The Bull

Tuesday 18

December, 2018 1:37 AM



Stocks selloff picks up pace as US bond yields surge

Stocks selloff picks up pace as US bond yields surge

Major stock markets fell back on Thursday as a global selloff gained speed on mounting anxiety over rising US bond yields and the consequences for emerging economies, dealers said.

Share |

05.10.2018 08:24 AM

Major stock markets fell back on Thursday as a global selloff gained speed on mounting anxiety over rising US bond yields and the consequences for emerging economies, dealers said.

London and Paris stocks shed more than one percent in value while Frankfurt gave up less, but after spending most of the day in positive territory owing to a holiday on Wednesday.

US stocks also finished solidly lower, with the tech-rich Nasdaq slumping 1.8 percent and the Dow falling after hitting records the prior two days.

The declines came as the yield on the 10-year US Treasury bond rose to 3.20 percent after sharply increasing on Wednesday following a trove of positive US economic data.

A forecast-busting private jobs report, a surge by the services sector and optimism in the retail market were the latest evidence that the world's top economy is firing on all cylinders.

However, the news triggered a sell-off in Treasuries -- a sign of confidence -- sending the cost of borrowing to its highest level in seven years.

One fear is that higher rates will dissuade companies from taking loans and crimp economic growth.

"We've been in this loose money market for so long," said JJ Kinahan, chief market strategist at TD Ameritrade.

US bond yields spike

"Peoples' fear is where is spending going to come from if people are less inclined to take loans. What's the new stimulus going to be?"

Some analysts also worry that a surge in interest rates in developed countries could also spur an exodus of funds from emerging markets.

"A broad based sell-off is sweeping across Europe as traders are worried about emerging market economies" that are increasingly important partners, noted David Madden, an analyst at CMC Markets in London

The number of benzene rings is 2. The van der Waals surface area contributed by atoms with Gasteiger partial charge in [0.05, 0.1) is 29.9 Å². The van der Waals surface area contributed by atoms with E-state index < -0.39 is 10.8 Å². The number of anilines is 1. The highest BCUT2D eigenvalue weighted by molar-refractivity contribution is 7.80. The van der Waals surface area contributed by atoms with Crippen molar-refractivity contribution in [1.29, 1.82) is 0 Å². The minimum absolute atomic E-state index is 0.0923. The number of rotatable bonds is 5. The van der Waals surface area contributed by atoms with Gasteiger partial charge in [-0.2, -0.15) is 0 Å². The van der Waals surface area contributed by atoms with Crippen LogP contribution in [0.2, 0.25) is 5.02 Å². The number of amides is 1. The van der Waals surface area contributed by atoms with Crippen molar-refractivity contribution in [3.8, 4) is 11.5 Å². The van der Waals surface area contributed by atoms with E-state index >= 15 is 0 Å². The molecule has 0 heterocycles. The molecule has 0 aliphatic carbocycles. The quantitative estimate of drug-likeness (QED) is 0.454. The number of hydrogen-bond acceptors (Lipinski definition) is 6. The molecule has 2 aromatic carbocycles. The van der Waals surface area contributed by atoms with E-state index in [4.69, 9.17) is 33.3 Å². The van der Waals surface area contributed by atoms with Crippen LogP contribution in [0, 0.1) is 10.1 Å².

The prospect of higher yields, or interest rates, on US government bonds could mean that emerging market countries "will be hit by higher borrowing costs, and in turn it could damage their economies," he said.

Oil prices pulled back from four-year highs the prior day, while the dollar also retreated after a push higher on Wednesday.

Key figures around 2100 GMT

New York - Dow Jones: DOWN 0.8 percent at 26,627.48 (close)

New York - S&P 500: DOWN 0.8 percent at 2,901.61 (close)

New York - Nasdaq: DOWN 1.8 percent at 7,879.51 (close)

London - FTSE 100: DOWN 1.2 percent at 7,418.34 (close)

Paris - CAC 40: DOWN 1.5 percent at 5,410.85 (close)

Frankfurt - DAX 30: DOWN 0.4 percent at 12,244.14 (close)

Milan - FTSE MIB - DOWN 0.6 percent at 20,612.93 (close)

EURO STOXX 50: DOWN 0.9 percent at 3,375.08 (close)

Tokyo - Nikkei 225: DOWN 0.6 percent at 23,975.62 (close)

Hong Kong - Hang Seng: DOWN 1.7 percent at 26,608.11 (close)

Shanghai - Composite: Closed for a public holiday

Euro/dollar: UP at $1.1515 from $1.1478 at 2100 GMT

Pound/dollar: UP at $1.3022 from $1.2940

Dollar/yen: DOWN at 113.92 from 114.53 yen

Oil - Brent Crude: DOWN $1.71 at $84.58 per barrel 

Oil - West Texas Intermediate: DOWN $2.08 at $74.33 per barrel
Archive
Markets
Index: Points Change Percent

PLEASE SUPPORT OUR SPONSORS, AUSTRALIA'S LEADING BROKERS:



© Copyright TheBull.com.au. All rights reserved.